â€¢ Also back in November, Wandering Goat barista Jordan Barber was one of six finalists in Seattle's Northwest Regional Barista Competition. "Barber's signature drink, Il Con Panna Proibito, was composed of an espresso shot topped with whipped cream infused with an organic apple cider, vanilla, and cinnamon, reduction and will be available to customers Friday afternoons 1-7 throughout November and December at the Wandering Goat Coffee Shop located at 268 Madison St.," says the press release. Damn, that sounds good. Might have to go try one tomorrow. Congrats to Jordan! And congrats also to Goat barista Bev Edge and the other lass (whose name I missed) for their lovely rendition of "Winter Wonderland" at last weekend's Fast Computers Holiday Spectacular at Sam Bond's. More on that ... later.
â€¢ More congratulations are due to the two area winners of Oregon Book Awards: Alison Clement of Corvallis for Twenty Questions (reviewed here) and UO prof Garrett Epps for Democracy Reborn: The Fourteenth Amendment and the Fight for Equal Rights in Post-Civil War America.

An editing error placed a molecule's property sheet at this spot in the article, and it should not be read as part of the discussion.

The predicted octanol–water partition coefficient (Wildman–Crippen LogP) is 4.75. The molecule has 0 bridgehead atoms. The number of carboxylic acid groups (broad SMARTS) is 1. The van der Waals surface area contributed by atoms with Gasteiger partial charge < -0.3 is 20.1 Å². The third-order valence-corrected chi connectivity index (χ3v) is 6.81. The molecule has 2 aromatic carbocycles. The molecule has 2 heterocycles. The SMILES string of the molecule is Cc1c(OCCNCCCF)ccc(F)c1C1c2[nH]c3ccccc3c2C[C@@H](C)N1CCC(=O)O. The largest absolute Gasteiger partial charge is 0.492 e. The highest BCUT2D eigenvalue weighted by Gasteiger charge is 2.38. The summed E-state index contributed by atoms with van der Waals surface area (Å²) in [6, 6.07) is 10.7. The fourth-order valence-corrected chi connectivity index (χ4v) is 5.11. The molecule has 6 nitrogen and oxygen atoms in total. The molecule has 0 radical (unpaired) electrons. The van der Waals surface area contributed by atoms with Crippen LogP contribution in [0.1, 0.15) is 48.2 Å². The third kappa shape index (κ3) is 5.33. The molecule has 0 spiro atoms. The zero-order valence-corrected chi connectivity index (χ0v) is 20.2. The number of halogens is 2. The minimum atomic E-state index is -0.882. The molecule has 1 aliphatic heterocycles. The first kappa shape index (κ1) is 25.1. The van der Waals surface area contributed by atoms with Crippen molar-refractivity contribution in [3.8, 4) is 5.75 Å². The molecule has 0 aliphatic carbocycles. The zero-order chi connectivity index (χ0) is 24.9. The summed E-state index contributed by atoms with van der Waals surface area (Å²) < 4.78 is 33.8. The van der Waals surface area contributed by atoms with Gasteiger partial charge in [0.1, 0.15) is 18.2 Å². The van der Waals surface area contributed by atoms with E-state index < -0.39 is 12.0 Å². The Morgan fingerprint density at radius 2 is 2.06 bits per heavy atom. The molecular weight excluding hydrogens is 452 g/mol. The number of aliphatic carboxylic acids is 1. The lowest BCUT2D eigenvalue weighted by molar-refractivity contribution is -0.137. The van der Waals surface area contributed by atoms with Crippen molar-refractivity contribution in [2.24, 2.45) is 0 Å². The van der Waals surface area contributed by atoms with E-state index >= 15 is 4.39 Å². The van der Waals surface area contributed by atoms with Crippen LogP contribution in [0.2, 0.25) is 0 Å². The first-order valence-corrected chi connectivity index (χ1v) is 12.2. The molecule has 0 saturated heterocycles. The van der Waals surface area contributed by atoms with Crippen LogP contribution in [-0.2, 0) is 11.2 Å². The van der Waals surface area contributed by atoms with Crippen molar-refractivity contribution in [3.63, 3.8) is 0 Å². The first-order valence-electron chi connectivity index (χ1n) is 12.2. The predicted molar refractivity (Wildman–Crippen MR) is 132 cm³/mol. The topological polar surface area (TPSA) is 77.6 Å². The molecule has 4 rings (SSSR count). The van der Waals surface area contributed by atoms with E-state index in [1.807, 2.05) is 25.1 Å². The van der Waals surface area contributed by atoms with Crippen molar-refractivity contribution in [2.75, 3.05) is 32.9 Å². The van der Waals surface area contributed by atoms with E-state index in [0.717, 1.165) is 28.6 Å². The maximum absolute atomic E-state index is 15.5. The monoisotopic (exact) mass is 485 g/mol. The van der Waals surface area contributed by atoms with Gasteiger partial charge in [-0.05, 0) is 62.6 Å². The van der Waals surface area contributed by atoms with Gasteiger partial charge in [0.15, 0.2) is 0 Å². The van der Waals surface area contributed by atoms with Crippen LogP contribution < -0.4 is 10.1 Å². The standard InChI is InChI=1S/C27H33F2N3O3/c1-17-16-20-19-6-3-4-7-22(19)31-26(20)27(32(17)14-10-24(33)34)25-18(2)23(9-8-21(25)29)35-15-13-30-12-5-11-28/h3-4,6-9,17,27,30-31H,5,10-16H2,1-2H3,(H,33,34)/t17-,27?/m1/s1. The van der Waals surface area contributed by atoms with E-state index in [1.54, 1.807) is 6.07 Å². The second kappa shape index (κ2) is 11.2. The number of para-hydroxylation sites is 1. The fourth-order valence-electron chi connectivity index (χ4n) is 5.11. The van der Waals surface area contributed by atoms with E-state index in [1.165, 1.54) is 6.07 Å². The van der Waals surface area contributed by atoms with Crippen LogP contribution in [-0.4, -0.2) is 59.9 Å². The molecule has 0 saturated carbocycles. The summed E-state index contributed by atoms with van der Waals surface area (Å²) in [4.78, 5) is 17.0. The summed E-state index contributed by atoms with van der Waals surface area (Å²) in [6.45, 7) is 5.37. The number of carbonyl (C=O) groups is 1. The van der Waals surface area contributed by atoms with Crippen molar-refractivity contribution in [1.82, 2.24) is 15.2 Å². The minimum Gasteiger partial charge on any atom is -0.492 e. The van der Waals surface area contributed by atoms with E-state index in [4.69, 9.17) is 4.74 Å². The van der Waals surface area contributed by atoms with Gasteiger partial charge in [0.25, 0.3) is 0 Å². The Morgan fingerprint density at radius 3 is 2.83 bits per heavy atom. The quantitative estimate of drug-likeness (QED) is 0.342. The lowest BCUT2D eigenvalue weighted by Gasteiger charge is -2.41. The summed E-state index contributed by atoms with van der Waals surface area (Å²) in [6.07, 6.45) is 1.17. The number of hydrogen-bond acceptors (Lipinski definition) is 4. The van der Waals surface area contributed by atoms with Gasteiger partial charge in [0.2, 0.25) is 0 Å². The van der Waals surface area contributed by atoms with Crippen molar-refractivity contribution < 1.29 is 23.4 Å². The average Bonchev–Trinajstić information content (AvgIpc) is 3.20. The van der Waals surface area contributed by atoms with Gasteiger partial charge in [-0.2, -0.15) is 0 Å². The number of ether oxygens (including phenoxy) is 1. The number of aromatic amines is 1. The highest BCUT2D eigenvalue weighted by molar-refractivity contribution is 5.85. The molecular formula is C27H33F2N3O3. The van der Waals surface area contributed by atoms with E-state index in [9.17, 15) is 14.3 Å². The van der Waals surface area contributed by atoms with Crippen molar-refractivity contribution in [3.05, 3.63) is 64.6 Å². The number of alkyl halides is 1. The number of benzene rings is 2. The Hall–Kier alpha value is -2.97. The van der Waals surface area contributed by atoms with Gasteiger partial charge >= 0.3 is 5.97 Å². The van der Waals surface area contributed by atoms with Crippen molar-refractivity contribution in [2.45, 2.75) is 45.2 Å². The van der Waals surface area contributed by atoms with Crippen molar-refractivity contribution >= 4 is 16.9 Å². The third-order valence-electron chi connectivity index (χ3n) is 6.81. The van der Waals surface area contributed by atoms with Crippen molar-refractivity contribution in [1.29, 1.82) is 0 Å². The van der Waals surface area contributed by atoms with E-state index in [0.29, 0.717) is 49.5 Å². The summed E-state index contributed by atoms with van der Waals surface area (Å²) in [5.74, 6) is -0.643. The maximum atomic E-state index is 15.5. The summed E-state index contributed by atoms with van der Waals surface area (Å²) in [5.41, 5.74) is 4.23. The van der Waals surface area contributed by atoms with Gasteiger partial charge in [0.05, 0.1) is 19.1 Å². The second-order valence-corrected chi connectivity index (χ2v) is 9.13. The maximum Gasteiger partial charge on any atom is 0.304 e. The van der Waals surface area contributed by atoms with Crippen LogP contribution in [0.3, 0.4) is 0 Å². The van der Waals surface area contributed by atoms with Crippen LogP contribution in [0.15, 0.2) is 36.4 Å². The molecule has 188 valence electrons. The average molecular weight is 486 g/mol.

â€¢ As everyone knows by now, director Peter Jackson and New Line Cinema have resolved their various differences and are now teamed up for an adaptation of The Hobbit â€” and a post-Hobbit tale that, if what I've read is correct, borrows from Tolkien's notes to fill in the time between Bilbo's returning to the Shire at the end of The Hobbit and then his (reluctant) passing of the Ring to Frodo at the beginning of The Fellowship of the Ring (please let it be about the wizards!). I've read some very entertaining snarky commentary on what exactly happened in those Middle-earth years, but frankly, I don't care â€”Â if it looks like Jackson's Lord of the Rings films, I'm there, and several times over. But there's the problem: Jackson isn't directing. He's executive producing, so he's involved, but with The Lovely Bones and Tintin (which I was excited about until I realized they're doing it Beowulf-style, which even the presence of Andy Serkis cannot make up for) on his plate, the man's apparently just too busy. According to The New York Times, Sam Raimi has expressed interest in directing.
Let me back up a second: When I first read that Jackson would be involved in The Hobbit, I actually jumped up and down for joy. Suzi can vouch for this. But Sam Raimi? He of the moderately entertaining Spider-man, the horribly overrated Spider-man 2 and the Spider-man 3 that I couldn't actually bring myself to watch after so many people fell all over themselves proclaiming the greatness of the tedious second film? Please, please, no.